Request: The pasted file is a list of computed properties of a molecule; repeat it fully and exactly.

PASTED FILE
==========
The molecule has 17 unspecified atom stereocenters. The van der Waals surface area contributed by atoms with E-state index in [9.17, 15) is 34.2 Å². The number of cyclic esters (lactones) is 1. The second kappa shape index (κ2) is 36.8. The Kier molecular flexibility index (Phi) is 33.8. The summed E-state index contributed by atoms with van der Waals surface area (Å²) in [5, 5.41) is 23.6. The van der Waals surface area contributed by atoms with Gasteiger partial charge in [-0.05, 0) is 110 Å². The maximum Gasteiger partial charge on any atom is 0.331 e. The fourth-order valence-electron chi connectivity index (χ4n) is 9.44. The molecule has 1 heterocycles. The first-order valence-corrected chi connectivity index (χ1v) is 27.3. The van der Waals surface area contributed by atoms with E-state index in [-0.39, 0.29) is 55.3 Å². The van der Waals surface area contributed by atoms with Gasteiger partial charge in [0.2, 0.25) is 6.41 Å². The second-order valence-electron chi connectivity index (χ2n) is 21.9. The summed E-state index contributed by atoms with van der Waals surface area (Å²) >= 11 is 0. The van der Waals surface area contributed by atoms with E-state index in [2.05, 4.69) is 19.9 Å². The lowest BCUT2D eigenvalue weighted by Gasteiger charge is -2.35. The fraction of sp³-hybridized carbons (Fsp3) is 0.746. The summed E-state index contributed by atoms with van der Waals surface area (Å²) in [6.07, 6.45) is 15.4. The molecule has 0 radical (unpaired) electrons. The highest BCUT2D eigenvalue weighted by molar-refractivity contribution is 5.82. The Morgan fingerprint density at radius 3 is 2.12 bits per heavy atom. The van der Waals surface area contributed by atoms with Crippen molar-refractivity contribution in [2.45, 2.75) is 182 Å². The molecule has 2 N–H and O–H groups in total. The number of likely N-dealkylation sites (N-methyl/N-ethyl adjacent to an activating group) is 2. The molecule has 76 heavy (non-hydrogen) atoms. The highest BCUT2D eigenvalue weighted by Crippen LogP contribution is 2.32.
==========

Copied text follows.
The molecule has 17 unspecified atom stereocenters. The van der Waals surface area contributed by atoms with E-state index in [9.17, 15) is 34.2 Å². The number of cyclic esters (lactones) is 1. The second kappa shape index (κ2) is 36.8. The Kier molecular flexibility index (Phi) is 33.8. The summed E-state index contributed by atoms with van der Waals surface area (Å²) in [5, 5.41) is 23.6. The van der Waals surface area contributed by atoms with Gasteiger partial charge in [-0.05, 0) is 110 Å². The maximum Gasteiger partial charge on any atom is 0.331 e. The fourth-order valence-electron chi connectivity index (χ4n) is 9.44. The molecule has 1 heterocycles. The first-order valence-corrected chi connectivity index (χ1v) is 27.3. The van der Waals surface area contributed by atoms with E-state index in [-0.39, 0.29) is 55.3 Å². The van der Waals surface area contributed by atoms with Gasteiger partial charge in [0.2, 0.25) is 6.41 Å². The second-order valence-electron chi connectivity index (χ2n) is 21.9. The summed E-state index contributed by atoms with van der Waals surface area (Å²) >= 11 is 0. The van der Waals surface area contributed by atoms with E-state index in [2.05, 4.69) is 19.9 Å². The lowest BCUT2D eigenvalue weighted by Gasteiger charge is -2.35. The fraction of sp³-hybridized carbons (Fsp3) is 0.746. The summed E-state index contributed by atoms with van der Waals surface area (Å²) in [6.07, 6.45) is 15.4. The molecule has 0 radical (unpaired) electrons. The highest BCUT2D eigenvalue weighted by molar-refractivity contribution is 5.82. The Morgan fingerprint density at radius 3 is 2.12 bits per heavy atom. The van der Waals surface area contributed by atoms with Crippen molar-refractivity contribution in [2.45, 2.75) is 182 Å². The molecule has 2 N–H and O–H groups in total. The number of likely N-dealkylation sites (N-methyl/N-ethyl adjacent to an activating group) is 2. The molecule has 76 heavy (non-hydrogen) atoms. The highest BCUT2D eigenvalue weighted by Crippen LogP contribution is 2.32.